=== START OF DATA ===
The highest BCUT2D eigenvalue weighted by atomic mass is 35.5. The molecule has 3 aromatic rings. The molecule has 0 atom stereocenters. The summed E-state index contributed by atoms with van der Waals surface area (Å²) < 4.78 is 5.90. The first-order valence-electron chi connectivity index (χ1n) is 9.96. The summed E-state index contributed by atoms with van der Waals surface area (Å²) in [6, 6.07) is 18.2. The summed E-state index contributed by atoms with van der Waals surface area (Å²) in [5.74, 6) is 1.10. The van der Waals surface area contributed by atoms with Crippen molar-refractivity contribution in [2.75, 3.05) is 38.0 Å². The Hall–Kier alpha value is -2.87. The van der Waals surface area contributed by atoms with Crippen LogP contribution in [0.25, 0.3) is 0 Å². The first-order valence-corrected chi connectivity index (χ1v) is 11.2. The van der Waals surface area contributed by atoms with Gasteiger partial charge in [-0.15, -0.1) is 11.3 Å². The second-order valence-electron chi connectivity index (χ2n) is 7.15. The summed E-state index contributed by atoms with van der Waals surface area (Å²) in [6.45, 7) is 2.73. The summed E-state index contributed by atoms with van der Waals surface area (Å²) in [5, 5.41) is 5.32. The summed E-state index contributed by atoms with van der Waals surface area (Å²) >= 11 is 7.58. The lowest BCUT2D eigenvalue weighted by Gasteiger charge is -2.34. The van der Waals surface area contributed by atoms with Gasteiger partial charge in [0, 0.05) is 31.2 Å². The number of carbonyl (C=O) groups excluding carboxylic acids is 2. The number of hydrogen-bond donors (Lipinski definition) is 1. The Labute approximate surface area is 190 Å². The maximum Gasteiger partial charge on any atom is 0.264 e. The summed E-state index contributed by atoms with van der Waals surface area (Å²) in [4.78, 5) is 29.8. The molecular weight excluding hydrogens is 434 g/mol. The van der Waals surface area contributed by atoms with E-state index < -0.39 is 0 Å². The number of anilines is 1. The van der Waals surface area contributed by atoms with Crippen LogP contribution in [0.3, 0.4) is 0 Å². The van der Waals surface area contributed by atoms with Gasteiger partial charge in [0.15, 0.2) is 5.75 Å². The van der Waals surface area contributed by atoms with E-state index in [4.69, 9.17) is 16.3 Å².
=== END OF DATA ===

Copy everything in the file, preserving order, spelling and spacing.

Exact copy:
The highest BCUT2D eigenvalue weighted by atomic mass is 35.5. The molecule has 3 aromatic rings. The molecule has 0 atom stereocenters. The summed E-state index contributed by atoms with van der Waals surface area (Å²) < 4.78 is 5.90. The first-order valence-electron chi connectivity index (χ1n) is 9.96. The summed E-state index contributed by atoms with van der Waals surface area (Å²) in [6, 6.07) is 18.2. The summed E-state index contributed by atoms with van der Waals surface area (Å²) in [5.74, 6) is 1.10. The van der Waals surface area contributed by atoms with Crippen molar-refractivity contribution in [2.75, 3.05) is 38.0 Å². The Hall–Kier alpha value is -2.87. The van der Waals surface area contributed by atoms with Crippen LogP contribution in [0.25, 0.3) is 0 Å². The first-order valence-corrected chi connectivity index (χ1v) is 11.2. The van der Waals surface area contributed by atoms with Gasteiger partial charge in [-0.15, -0.1) is 11.3 Å². The second-order valence-electron chi connectivity index (χ2n) is 7.15. The summed E-state index contributed by atoms with van der Waals surface area (Å²) in [6.45, 7) is 2.73. The summed E-state index contributed by atoms with van der Waals surface area (Å²) in [5, 5.41) is 5.32. The summed E-state index contributed by atoms with van der Waals surface area (Å²) >= 11 is 7.58. The lowest BCUT2D eigenvalue weighted by Gasteiger charge is -2.34. The van der Waals surface area contributed by atoms with Gasteiger partial charge in [0, 0.05) is 31.2 Å². The number of carbonyl (C=O) groups excluding carboxylic acids is 2. The number of hydrogen-bond donors (Lipinski definition) is 1. The Labute approximate surface area is 190 Å². The maximum Gasteiger partial charge on any atom is 0.264 e. The summed E-state index contributed by atoms with van der Waals surface area (Å²) in [4.78, 5) is 29.8. The molecular weight excluding hydrogens is 434 g/mol. The van der Waals surface area contributed by atoms with E-state index < -0.39 is 0 Å². The number of anilines is 1. The van der Waals surface area contributed by atoms with Crippen LogP contribution in [0.3, 0.4) is 0 Å². The van der Waals surface area contributed by atoms with Gasteiger partial charge in [0.15, 0.2) is 5.75 Å². The van der Waals surface area contributed by atoms with E-state index in [4.69, 9.17) is 16.3 Å².